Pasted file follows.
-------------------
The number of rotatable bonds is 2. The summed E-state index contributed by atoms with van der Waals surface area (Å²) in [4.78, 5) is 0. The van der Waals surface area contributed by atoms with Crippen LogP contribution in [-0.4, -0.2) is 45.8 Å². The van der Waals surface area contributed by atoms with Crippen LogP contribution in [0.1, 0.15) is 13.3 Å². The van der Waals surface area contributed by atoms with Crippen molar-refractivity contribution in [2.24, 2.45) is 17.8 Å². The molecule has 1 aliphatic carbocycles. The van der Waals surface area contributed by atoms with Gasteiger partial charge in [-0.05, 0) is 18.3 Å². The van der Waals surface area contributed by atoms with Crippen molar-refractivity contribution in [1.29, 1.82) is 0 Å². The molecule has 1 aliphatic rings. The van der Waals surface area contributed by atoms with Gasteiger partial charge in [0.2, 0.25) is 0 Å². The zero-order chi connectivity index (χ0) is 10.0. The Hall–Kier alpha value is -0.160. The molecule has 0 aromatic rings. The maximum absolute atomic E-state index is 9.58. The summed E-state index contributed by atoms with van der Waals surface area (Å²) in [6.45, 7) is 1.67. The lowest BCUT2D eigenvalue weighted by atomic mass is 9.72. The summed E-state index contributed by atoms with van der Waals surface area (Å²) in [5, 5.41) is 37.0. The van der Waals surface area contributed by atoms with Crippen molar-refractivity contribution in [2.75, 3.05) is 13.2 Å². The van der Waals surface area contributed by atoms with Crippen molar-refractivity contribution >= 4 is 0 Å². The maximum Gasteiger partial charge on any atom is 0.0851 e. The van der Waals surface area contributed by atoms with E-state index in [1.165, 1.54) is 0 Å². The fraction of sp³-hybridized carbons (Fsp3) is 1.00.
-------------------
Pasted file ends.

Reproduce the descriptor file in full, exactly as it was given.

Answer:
The number of rotatable bonds is 2. The summed E-state index contributed by atoms with van der Waals surface area (Å²) in [4.78, 5) is 0. The van der Waals surface area contributed by atoms with Crippen LogP contribution in [-0.4, -0.2) is 45.8 Å². The van der Waals surface area contributed by atoms with Crippen LogP contribution in [0.1, 0.15) is 13.3 Å². The van der Waals surface area contributed by atoms with Crippen molar-refractivity contribution in [2.24, 2.45) is 17.8 Å². The molecule has 1 aliphatic carbocycles. The van der Waals surface area contributed by atoms with Gasteiger partial charge in [-0.05, 0) is 18.3 Å². The van der Waals surface area contributed by atoms with Crippen molar-refractivity contribution in [1.29, 1.82) is 0 Å². The molecule has 1 aliphatic rings. The van der Waals surface area contributed by atoms with Gasteiger partial charge in [0.2, 0.25) is 0 Å². The zero-order chi connectivity index (χ0) is 10.0. The Hall–Kier alpha value is -0.160. The molecule has 0 aromatic rings. The maximum absolute atomic E-state index is 9.58. The summed E-state index contributed by atoms with van der Waals surface area (Å²) in [6.45, 7) is 1.67. The lowest BCUT2D eigenvalue weighted by atomic mass is 9.72. The summed E-state index contributed by atoms with van der Waals surface area (Å²) in [5, 5.41) is 37.0. The van der Waals surface area contributed by atoms with Crippen molar-refractivity contribution in [2.75, 3.05) is 13.2 Å². The van der Waals surface area contributed by atoms with Crippen molar-refractivity contribution >= 4 is 0 Å². The maximum Gasteiger partial charge on any atom is 0.0851 e. The van der Waals surface area contributed by atoms with E-state index in [1.165, 1.54) is 0 Å². The fraction of sp³-hybridized carbons (Fsp3) is 1.00.